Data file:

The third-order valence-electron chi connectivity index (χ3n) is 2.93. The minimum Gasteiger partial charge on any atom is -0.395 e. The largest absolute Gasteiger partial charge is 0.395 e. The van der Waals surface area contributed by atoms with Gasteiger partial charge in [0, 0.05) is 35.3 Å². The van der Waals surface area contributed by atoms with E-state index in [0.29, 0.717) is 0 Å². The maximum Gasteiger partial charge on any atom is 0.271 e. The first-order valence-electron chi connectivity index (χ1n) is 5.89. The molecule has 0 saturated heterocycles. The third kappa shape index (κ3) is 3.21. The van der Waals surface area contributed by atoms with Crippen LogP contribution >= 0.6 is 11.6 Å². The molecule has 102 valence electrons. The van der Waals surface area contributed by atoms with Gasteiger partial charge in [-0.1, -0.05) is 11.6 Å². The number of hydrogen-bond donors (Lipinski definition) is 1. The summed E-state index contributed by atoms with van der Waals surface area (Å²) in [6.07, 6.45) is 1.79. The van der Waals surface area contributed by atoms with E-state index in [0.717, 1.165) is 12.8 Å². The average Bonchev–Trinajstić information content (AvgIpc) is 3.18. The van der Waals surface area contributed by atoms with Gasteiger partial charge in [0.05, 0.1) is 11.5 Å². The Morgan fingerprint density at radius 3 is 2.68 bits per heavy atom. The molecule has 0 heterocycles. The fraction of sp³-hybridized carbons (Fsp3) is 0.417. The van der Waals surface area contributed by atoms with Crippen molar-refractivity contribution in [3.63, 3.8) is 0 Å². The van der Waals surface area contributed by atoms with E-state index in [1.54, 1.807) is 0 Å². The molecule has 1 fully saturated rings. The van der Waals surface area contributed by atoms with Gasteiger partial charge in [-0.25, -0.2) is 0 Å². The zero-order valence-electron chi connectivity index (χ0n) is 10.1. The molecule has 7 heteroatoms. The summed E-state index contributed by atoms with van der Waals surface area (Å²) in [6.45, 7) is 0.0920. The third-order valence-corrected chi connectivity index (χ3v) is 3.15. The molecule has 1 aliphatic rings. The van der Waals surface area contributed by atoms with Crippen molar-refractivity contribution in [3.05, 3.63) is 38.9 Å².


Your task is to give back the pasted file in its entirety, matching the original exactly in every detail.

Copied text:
The third-order valence-electron chi connectivity index (χ3n) is 2.93. The minimum Gasteiger partial charge on any atom is -0.395 e. The largest absolute Gasteiger partial charge is 0.395 e. The van der Waals surface area contributed by atoms with Gasteiger partial charge in [0, 0.05) is 35.3 Å². The van der Waals surface area contributed by atoms with E-state index in [0.29, 0.717) is 0 Å². The maximum Gasteiger partial charge on any atom is 0.271 e. The first-order valence-electron chi connectivity index (χ1n) is 5.89. The molecule has 0 saturated heterocycles. The third kappa shape index (κ3) is 3.21. The van der Waals surface area contributed by atoms with Crippen LogP contribution >= 0.6 is 11.6 Å². The molecule has 102 valence electrons. The van der Waals surface area contributed by atoms with Gasteiger partial charge in [-0.1, -0.05) is 11.6 Å². The number of hydrogen-bond donors (Lipinski definition) is 1. The summed E-state index contributed by atoms with van der Waals surface area (Å²) in [6.07, 6.45) is 1.79. The van der Waals surface area contributed by atoms with E-state index in [0.717, 1.165) is 12.8 Å². The average Bonchev–Trinajstić information content (AvgIpc) is 3.18. The van der Waals surface area contributed by atoms with Gasteiger partial charge in [0.05, 0.1) is 11.5 Å². The Morgan fingerprint density at radius 3 is 2.68 bits per heavy atom. The molecule has 0 heterocycles. The fraction of sp³-hybridized carbons (Fsp3) is 0.417. The van der Waals surface area contributed by atoms with Crippen molar-refractivity contribution in [3.63, 3.8) is 0 Å². The van der Waals surface area contributed by atoms with E-state index in [1.54, 1.807) is 0 Å². The molecule has 1 fully saturated rings. The van der Waals surface area contributed by atoms with Gasteiger partial charge in [-0.25, -0.2) is 0 Å². The zero-order valence-electron chi connectivity index (χ0n) is 10.1. The molecule has 7 heteroatoms. The summed E-state index contributed by atoms with van der Waals surface area (Å²) in [6.45, 7) is 0.0920. The third-order valence-corrected chi connectivity index (χ3v) is 3.15. The molecule has 1 aliphatic rings. The van der Waals surface area contributed by atoms with Crippen molar-refractivity contribution in [3.05, 3.63) is 38.9 Å².